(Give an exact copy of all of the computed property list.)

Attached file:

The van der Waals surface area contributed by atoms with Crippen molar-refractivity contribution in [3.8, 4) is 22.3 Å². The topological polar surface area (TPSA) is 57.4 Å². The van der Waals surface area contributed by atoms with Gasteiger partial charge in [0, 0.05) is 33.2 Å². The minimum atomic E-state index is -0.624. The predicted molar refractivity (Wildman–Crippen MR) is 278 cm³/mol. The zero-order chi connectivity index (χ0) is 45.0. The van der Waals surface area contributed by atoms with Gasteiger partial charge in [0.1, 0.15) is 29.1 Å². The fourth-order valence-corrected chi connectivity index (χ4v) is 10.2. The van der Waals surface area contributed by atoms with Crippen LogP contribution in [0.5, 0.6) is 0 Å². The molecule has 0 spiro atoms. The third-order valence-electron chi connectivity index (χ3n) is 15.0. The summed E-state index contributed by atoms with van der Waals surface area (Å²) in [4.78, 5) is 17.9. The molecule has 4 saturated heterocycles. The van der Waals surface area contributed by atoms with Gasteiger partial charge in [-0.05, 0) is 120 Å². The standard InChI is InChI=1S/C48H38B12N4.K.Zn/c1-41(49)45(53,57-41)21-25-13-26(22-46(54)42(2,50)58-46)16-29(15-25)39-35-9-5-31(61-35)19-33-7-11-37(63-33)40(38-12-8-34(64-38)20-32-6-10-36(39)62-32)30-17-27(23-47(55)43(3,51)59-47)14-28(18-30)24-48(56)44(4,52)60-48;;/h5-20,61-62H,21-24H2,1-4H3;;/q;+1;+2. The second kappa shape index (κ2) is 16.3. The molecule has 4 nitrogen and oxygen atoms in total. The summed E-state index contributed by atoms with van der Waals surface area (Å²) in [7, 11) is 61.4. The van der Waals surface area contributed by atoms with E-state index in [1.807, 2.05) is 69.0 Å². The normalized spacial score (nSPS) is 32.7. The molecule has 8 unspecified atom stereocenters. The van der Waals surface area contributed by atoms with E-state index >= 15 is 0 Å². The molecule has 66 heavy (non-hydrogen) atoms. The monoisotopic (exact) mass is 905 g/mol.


The van der Waals surface area contributed by atoms with Crippen molar-refractivity contribution in [3.8, 4) is 22.3 Å². The topological polar surface area (TPSA) is 57.4 Å². The van der Waals surface area contributed by atoms with Gasteiger partial charge in [0, 0.05) is 33.2 Å². The minimum atomic E-state index is -0.624. The predicted molar refractivity (Wildman–Crippen MR) is 278 cm³/mol. The zero-order chi connectivity index (χ0) is 45.0. The van der Waals surface area contributed by atoms with Gasteiger partial charge in [0.1, 0.15) is 29.1 Å². The fourth-order valence-corrected chi connectivity index (χ4v) is 10.2. The van der Waals surface area contributed by atoms with Crippen LogP contribution in [0.5, 0.6) is 0 Å². The molecule has 0 spiro atoms. The third-order valence-electron chi connectivity index (χ3n) is 15.0. The summed E-state index contributed by atoms with van der Waals surface area (Å²) in [4.78, 5) is 17.9. The molecule has 4 saturated heterocycles. The van der Waals surface area contributed by atoms with Gasteiger partial charge in [-0.05, 0) is 120 Å². The standard InChI is InChI=1S/C48H38B12N4.K.Zn/c1-41(49)45(53,57-41)21-25-13-26(22-46(54)42(2,50)58-46)16-29(15-25)39-35-9-5-31(61-35)19-33-7-11-37(63-33)40(38-12-8-34(64-38)20-32-6-10-36(39)62-32)30-17-27(23-47(55)43(3,51)59-47)14-28(18-30)24-48(56)44(4,52)60-48;;/h5-20,61-62H,21-24H2,1-4H3;;/q;+1;+2. The second kappa shape index (κ2) is 16.3. The molecule has 4 nitrogen and oxygen atoms in total. The summed E-state index contributed by atoms with van der Waals surface area (Å²) in [7, 11) is 61.4. The van der Waals surface area contributed by atoms with E-state index in [1.807, 2.05) is 69.0 Å². The normalized spacial score (nSPS) is 32.7. The molecule has 8 unspecified atom stereocenters. The van der Waals surface area contributed by atoms with E-state index >= 15 is 0 Å². The molecule has 66 heavy (non-hydrogen) atoms. The monoisotopic (exact) mass is 905 g/mol.